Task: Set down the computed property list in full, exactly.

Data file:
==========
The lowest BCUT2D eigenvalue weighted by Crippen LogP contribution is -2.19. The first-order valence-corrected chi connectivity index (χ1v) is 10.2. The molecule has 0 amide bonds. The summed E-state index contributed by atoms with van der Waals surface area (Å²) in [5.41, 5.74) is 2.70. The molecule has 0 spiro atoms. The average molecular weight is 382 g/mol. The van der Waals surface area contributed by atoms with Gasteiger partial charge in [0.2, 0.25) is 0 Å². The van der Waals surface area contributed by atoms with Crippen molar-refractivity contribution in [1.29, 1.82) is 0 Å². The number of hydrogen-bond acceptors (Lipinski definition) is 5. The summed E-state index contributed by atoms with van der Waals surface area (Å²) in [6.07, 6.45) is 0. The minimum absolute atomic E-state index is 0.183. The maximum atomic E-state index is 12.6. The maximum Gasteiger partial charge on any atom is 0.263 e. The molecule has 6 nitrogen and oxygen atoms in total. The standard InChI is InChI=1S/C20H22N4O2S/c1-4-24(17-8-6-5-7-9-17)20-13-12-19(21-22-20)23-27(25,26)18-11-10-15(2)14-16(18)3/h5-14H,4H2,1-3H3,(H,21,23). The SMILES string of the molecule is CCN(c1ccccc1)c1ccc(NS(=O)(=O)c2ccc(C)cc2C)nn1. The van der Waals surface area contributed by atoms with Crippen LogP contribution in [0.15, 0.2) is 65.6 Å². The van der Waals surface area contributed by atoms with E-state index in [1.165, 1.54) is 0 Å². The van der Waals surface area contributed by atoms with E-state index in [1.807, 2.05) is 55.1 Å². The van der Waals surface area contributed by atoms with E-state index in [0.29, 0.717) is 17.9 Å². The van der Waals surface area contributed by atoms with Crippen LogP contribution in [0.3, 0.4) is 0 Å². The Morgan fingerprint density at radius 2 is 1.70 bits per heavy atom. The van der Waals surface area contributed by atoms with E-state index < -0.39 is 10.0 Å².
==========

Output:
The lowest BCUT2D eigenvalue weighted by Crippen LogP contribution is -2.19. The first-order valence-corrected chi connectivity index (χ1v) is 10.2. The molecule has 0 amide bonds. The summed E-state index contributed by atoms with van der Waals surface area (Å²) in [5.41, 5.74) is 2.70. The molecule has 0 spiro atoms. The average molecular weight is 382 g/mol. The van der Waals surface area contributed by atoms with Gasteiger partial charge in [0.2, 0.25) is 0 Å². The van der Waals surface area contributed by atoms with Crippen molar-refractivity contribution in [1.29, 1.82) is 0 Å². The number of hydrogen-bond acceptors (Lipinski definition) is 5. The summed E-state index contributed by atoms with van der Waals surface area (Å²) in [6.07, 6.45) is 0. The minimum absolute atomic E-state index is 0.183. The maximum atomic E-state index is 12.6. The maximum Gasteiger partial charge on any atom is 0.263 e. The molecule has 6 nitrogen and oxygen atoms in total. The standard InChI is InChI=1S/C20H22N4O2S/c1-4-24(17-8-6-5-7-9-17)20-13-12-19(21-22-20)23-27(25,26)18-11-10-15(2)14-16(18)3/h5-14H,4H2,1-3H3,(H,21,23). The SMILES string of the molecule is CCN(c1ccccc1)c1ccc(NS(=O)(=O)c2ccc(C)cc2C)nn1. The van der Waals surface area contributed by atoms with Crippen LogP contribution in [0.15, 0.2) is 65.6 Å². The van der Waals surface area contributed by atoms with E-state index in [1.165, 1.54) is 0 Å². The van der Waals surface area contributed by atoms with E-state index in [1.807, 2.05) is 55.1 Å². The van der Waals surface area contributed by atoms with E-state index in [0.29, 0.717) is 17.9 Å². The van der Waals surface area contributed by atoms with Crippen LogP contribution in [0.3, 0.4) is 0 Å². The Morgan fingerprint density at radius 2 is 1.70 bits per heavy atom. The van der Waals surface area contributed by atoms with E-state index < -0.39 is 10.0 Å².